Emerging from a Manhattan courthouse in the early hours, the singer looked pale and grim-faced, stripped of the trademark layers of garish make-up as he faced the prospect of up to 15 years in prison after being charged with drug possession.
The 44-year-old singer, who now lives in New York and was charged under his real name, George O'Dowd, was protesting his innocence. His lawyer, Louis M Freeman, said: "Boy George doesn't know where the drugs are from. He's a very social person. He has a lot of people over to his apartment."
It is the latest twist in the rollercoaster career of the iconic star, who has repeatedly reinvented himself during his 23 years in the public eye.
The flamboyant son of an Irish builder, George rose to notoriety as the androgynous singer of Culture Club. Tall, with ringlets and a stove pipe hat, he prompted a nation of parents to stare in disbelief as he danced on Top of the Pops, wondering if they were watching a girl or a boy.
But as the years have passed he has gone on to become such a part of the establishment that he was booked to appear at a party during the 1999 Labour Party conference. The former Daily Mirror editor Piers Morgan recalled in his recent book, The Insider: "The spectacle of Peter Mandelson grooving around the dance floor to 'Karma Chameleon' will live long in the memory."
George's latest alleged fall from grace came as he was arrested by police who were called to a report of a burglary at his Manhattan home. A New York Police Department spokesman said that George had been charged with possession of cocaine and falsely reporting an incident. The spokesman said police responded to an emergency "about a possible burglary".
"Police arrived there, and they saw in plain view an amount of cocaine near a computer."
Barbara Thompson, the Manhattan District Attorney's spokeswoman, said the singer was released after being charged with possession of a controlled substance, allegedly more than an eighth of an ounce of cocaine. The charge carries a maximum penalty of 15 years in prison.
The case could also have an impact on George's future in his adopted US home. If found guilty, he would struggle to gain a visa to remain in the country. Mark Stephens, a media lawyer, said: "If he's found guilty it could have major implications for him to be allowed into the US. He would effectively be excluded. They treat drug convictions very seriously in America."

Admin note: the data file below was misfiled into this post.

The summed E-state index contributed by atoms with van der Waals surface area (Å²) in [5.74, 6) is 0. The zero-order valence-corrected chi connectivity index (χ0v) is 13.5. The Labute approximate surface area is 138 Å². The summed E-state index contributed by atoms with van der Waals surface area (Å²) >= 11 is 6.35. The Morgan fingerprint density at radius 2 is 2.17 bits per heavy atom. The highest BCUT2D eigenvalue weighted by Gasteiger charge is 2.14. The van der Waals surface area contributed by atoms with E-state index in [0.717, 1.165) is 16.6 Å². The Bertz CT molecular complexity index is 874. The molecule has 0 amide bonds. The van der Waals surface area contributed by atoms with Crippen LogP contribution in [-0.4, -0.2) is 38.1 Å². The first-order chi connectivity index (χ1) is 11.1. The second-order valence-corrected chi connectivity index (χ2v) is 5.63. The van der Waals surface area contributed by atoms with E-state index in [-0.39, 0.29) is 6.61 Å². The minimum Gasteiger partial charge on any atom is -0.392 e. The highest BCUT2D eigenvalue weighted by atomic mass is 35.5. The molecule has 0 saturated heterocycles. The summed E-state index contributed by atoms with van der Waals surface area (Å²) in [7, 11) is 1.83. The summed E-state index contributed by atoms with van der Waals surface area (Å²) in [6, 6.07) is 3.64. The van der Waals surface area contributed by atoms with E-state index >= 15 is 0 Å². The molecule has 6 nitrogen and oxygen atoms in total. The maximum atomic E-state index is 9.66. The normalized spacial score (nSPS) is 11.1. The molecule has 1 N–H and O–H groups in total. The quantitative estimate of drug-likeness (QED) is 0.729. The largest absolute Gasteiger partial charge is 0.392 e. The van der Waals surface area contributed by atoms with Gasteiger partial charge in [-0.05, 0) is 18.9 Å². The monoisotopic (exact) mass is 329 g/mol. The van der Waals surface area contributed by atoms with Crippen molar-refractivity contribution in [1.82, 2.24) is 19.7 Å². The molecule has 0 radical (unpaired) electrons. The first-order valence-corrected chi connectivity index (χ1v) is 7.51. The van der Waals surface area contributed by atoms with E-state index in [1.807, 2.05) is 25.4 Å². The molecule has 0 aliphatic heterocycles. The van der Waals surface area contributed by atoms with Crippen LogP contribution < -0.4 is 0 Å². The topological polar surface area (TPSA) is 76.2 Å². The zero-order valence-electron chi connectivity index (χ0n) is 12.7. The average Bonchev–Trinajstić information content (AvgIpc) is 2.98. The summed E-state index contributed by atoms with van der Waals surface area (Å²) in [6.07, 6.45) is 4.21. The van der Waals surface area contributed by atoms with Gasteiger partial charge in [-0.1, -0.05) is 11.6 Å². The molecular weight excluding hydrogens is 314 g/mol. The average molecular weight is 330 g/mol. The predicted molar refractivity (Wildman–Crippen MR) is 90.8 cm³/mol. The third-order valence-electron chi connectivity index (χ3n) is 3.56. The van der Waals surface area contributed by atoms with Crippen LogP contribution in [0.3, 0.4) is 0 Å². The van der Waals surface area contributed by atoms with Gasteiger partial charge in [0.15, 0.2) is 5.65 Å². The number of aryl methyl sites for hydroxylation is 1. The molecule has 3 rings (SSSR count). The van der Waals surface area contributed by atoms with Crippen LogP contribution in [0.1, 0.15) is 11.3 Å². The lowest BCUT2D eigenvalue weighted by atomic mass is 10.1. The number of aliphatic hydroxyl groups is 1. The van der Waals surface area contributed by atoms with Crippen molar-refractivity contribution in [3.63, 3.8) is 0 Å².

But his former agent, Tony Denton, said yesterday, after speaking to George's sister Siobhan, that the star had denied that the drug was his.
Mr Denton said: "Basically, he did call the police himself. He thought somebody was breaking into the apartment.
"They turned up and they searched the apartment and found traces of cocaine on the computer table, which George has said he was not taking and was nothing to do with him."
It is not the first time that George has been linked with drugs. He was famously exposed as a heroin addict in the mid-1980s, turning to the drug after Culture Club's third album bombed. In 1986, The Sun ran the headline "Junkie George has only eight weeks to live". However, he kicked his habit after a spell in rehab. George set about rebuilding his life with solo releases, a new band, Jesus Loves You, and a new career as a DJ, which made him one of the biggest names in clubland during the dance boom of the 1990s. It is still a lucrative career for the London-born artist and he can command tens of thousands of pounds for a night's work.
In 2002, he launched the West End musical Taboo, based on his life and the New Romantic scene of the early 1980s, even acting in the production, playing not himself but the performance artist Leigh Bowery.
When it transferred to Broadway, so did he - relocating to New York, where he now DJs and runs a fashion label, B-Rude, with his London home now rented out.
Party organiser Philip Sallon was a close friend of George for many years but said they had drifted apart in recent months. However, he said that he was not aware of any drug use. "He certainly didn't do it in front of me."
CELEBRITY UPS AND DOWNS
Pictures of the model allegedly snorting a line of cocaine led to several fashion labels tearing up highly lucrative contracts. She apologised to friends and family and checked into the Meadows rehab centre in Phoenix, Arizona.
The Oasis star once boasted that he sprinkled cocaine on his cornflakes. Hasn't taken cocaine since 1998. "I woke up in the afternoon from the night before and instead of having anything to eat, I had a can of Red Stripe and a line of charlie. And I had a massive freak-out and went 'That's it'."
Battled with drink and drugs, including cocaine, while in Take That. Claimed last week that he had taken cocaine with some of the journalists who were trying to "devour" Kate Moss.
"Cocaine comes round with the canapés at a lot of the parties in London," she once said. Her manic appearance on The Frank Skinner Show in 1999 prompted her to check into Meadows.
The lingerie model ended up taking three grams a day, costing her £1,000 a week. Gave up a year ago after her weight dropped to six stone. "I despised myself and loathed what I had become," she said.
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